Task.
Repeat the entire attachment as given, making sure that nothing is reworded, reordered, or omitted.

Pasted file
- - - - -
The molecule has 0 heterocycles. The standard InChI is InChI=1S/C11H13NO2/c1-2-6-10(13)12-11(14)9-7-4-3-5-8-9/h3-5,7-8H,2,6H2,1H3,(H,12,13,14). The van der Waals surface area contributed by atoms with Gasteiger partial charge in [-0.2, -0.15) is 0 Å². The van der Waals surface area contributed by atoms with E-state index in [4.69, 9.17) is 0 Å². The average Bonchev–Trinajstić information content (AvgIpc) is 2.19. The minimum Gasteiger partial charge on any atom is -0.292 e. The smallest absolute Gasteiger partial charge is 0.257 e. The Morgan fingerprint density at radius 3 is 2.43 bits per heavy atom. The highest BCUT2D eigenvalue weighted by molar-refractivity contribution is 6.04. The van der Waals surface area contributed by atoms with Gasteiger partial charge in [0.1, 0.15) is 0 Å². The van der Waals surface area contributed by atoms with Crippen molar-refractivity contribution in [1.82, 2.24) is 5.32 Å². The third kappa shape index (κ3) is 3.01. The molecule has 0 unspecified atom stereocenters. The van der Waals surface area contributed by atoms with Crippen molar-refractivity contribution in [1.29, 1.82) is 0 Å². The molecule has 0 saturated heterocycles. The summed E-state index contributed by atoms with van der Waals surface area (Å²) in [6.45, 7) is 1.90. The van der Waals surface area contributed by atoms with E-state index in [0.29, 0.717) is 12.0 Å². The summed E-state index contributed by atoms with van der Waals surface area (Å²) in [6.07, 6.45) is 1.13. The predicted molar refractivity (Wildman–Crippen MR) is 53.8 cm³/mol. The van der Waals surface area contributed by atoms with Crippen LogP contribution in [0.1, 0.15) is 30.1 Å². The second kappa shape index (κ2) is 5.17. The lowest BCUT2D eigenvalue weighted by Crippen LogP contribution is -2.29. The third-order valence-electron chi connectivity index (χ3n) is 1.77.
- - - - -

The molecule has 0 heterocycles. The standard InChI is InChI=1S/C11H13NO2/c1-2-6-10(13)12-11(14)9-7-4-3-5-8-9/h3-5,7-8H,2,6H2,1H3,(H,12,13,14). The van der Waals surface area contributed by atoms with Gasteiger partial charge in [-0.2, -0.15) is 0 Å². The van der Waals surface area contributed by atoms with E-state index in [4.69, 9.17) is 0 Å². The average Bonchev–Trinajstić information content (AvgIpc) is 2.19. The minimum Gasteiger partial charge on any atom is -0.292 e. The smallest absolute Gasteiger partial charge is 0.257 e. The Morgan fingerprint density at radius 3 is 2.43 bits per heavy atom. The highest BCUT2D eigenvalue weighted by molar-refractivity contribution is 6.04. The van der Waals surface area contributed by atoms with Gasteiger partial charge in [0.1, 0.15) is 0 Å². The van der Waals surface area contributed by atoms with Crippen molar-refractivity contribution in [1.82, 2.24) is 5.32 Å². The third kappa shape index (κ3) is 3.01. The molecule has 0 unspecified atom stereocenters. The van der Waals surface area contributed by atoms with Crippen molar-refractivity contribution in [1.29, 1.82) is 0 Å². The molecule has 0 saturated heterocycles. The summed E-state index contributed by atoms with van der Waals surface area (Å²) in [6.45, 7) is 1.90. The van der Waals surface area contributed by atoms with E-state index in [0.29, 0.717) is 12.0 Å². The summed E-state index contributed by atoms with van der Waals surface area (Å²) in [6.07, 6.45) is 1.13. The predicted molar refractivity (Wildman–Crippen MR) is 53.8 cm³/mol. The van der Waals surface area contributed by atoms with Crippen LogP contribution in [0.1, 0.15) is 30.1 Å². The second kappa shape index (κ2) is 5.17. The lowest BCUT2D eigenvalue weighted by Crippen LogP contribution is -2.29. The third-order valence-electron chi connectivity index (χ3n) is 1.77.